The Bible With and Without Jesus: How Jews and Christians read the same stories differently by Amy-Jill Levine and Marc Zvi Brettler (Harper One, £29.99 (£26.99); 978-0-06-256015-5).
“The editors of The Jewish Annotated New Testament show how and why Jews and Christians read many of the same Biblical texts — including passages from the Pentateuch, the Prophets, and the Psalms — differently. Exploring and explaining these diverse perspectives, they reveal more clearly Scripture’s beauty and power.
“Esteemed Bible scholars and teachers Amy-Jill Levine and Marc Z. Brettler take readers on a guided tour of the most popular Hebrew Bible passages quoted in the New Testament to show what the texts meant in their original contexts and then how Jews and Christians, over time, understood those same texts. Passages include the creation of the world, the role of Adam and Eve, the Suffering Servant of Isiah, the book of Jonah, and Psalm 22, whose words, “My God, my God, why have you forsaken me,” Jesus quotes as he dies on the cross.
“Comparing various interpretations — historical, literary, and theological — of each ancient text, Levine and Brettler offer deeper understandings of the original narratives and their many afterlives. They show how the text speaks to different generations under changed circumstances, and so illuminate the Bible’s ongoing significance. By understanding the depth and variety by which these passages have been, and can be, understood, The Bible With and Without Jesus does more than enhance our religious understandings, it helps us to see the Bible as a source of inspiration for any and all readers.”
A People’s Tragedy: Studies in reformation by Eamon Duffy (Bloomsbury, £20 (£18); 978-1-4729-8385-5).
“As an authority on the religion of medieval and early modern England, Eamon Duffy is preeminent. In his revisionist masterpiece The Stripping of the Altars, Duffy opened up new areas of research and entirely fresh perspectives on the origin and progress of the English Reformation. Duffy's focus has always been on the practices and institutions through which ordinary people lived and experienced their religion, but which the Protestant reformers abolished as idolatry and superstition. The first part of A People’s Tragedy examines the two most important of these institutions: the rise and fall of pilgrimage to the cathedral shrines of England, and the destruction of the monasteries under Henry VIII, as exemplified by the dissolution of the ancient Anglo-Saxon monastery of Ely. In the title essay of the volume, Duffy tells the harrowing story of the Elizabethan regime’s savage suppression of the last Catholic rebellion against the Reformation, the Rising of the Northern Earls in 1569. In the second half of the book Duffy considers the changing ways in which the Reformation has been thought and written about: the evolution of Catholic portrayals of Martin Luther, from hostile caricature to partial approval; the role of historians of the Reformation in the emergence of English national identity; and the improbable story of the twentieth century revival of Anglican and Catholic pilgrimage to the medieval Marian shrine of Walsingham. Finally, he considers the changing ways in which attitudes to the Reformation have been reflected in fiction, culminating with Hilary Mantel’s gripping trilogy on the rise and fall of Henry VIII's political and religious fixer, Thomas Cromwell, and her controversial portrayal of Cromwell's Catholic opponent and victim, Sir Thomas More.”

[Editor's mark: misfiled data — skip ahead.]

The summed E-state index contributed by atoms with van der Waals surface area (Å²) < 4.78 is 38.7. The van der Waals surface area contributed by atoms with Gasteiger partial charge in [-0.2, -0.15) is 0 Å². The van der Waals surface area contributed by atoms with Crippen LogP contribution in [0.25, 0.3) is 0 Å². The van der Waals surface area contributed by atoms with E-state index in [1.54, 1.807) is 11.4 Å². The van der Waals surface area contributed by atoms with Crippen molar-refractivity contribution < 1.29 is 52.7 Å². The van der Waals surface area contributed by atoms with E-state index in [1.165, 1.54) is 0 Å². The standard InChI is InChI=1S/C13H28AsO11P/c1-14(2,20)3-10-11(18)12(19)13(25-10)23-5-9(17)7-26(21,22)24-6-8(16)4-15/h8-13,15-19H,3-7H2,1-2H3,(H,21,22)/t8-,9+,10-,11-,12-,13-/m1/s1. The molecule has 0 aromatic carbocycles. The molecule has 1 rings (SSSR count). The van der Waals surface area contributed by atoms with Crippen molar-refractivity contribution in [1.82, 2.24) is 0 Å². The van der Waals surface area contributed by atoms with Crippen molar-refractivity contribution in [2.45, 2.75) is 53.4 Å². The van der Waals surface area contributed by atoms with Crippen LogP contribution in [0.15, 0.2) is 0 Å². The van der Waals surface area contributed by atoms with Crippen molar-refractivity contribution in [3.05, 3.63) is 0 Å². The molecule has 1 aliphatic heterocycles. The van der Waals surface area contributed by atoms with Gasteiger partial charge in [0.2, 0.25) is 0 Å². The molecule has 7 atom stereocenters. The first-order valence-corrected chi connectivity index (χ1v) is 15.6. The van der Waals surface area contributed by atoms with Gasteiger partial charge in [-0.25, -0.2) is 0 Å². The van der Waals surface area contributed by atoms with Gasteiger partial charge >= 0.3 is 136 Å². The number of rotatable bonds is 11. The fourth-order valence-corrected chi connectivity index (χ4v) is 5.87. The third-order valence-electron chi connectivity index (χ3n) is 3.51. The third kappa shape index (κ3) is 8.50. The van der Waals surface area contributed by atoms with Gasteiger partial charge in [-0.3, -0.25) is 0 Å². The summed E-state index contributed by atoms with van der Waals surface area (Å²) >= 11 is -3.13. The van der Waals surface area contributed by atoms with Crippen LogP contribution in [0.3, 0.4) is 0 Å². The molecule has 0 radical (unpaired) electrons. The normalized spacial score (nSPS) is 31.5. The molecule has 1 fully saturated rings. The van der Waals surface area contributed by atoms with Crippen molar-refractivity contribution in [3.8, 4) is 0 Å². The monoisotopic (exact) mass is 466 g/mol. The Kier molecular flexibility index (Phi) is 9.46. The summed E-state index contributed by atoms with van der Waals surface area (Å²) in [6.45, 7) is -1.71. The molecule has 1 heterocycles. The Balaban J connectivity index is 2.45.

Sin and Grace: Evangelical soteriology in historical perspective by Tony Lane (Apollos, £19.99 (£17.99); 978-1-78359-672-0).
“Tony Lane surveys a wide range of doctrines relating to our experience of God’s gracious salvation. He begins with our need as sinful and fallen people, moves on to consider what is involved in becoming a Christian — majoring on justification (being put right with God) — and concludes with sanctification (living the Christian life). As well as expounding various aspects of these doctrines, Lane introduces their historical roots in classical expositions. Lane warns that these doctrines are in danger of being lost by significant sectors of evangelicalism, and he explains them clearly. He encourages readers to hold firmly to an evangelical soteriology, having a greater understanding of it and a stronger conviction of its truth, with experience of its application to Christian discipleship.”
Selected by Aude Pasquier, of the Church House Bookshop, which operates the Church Times Bookshop.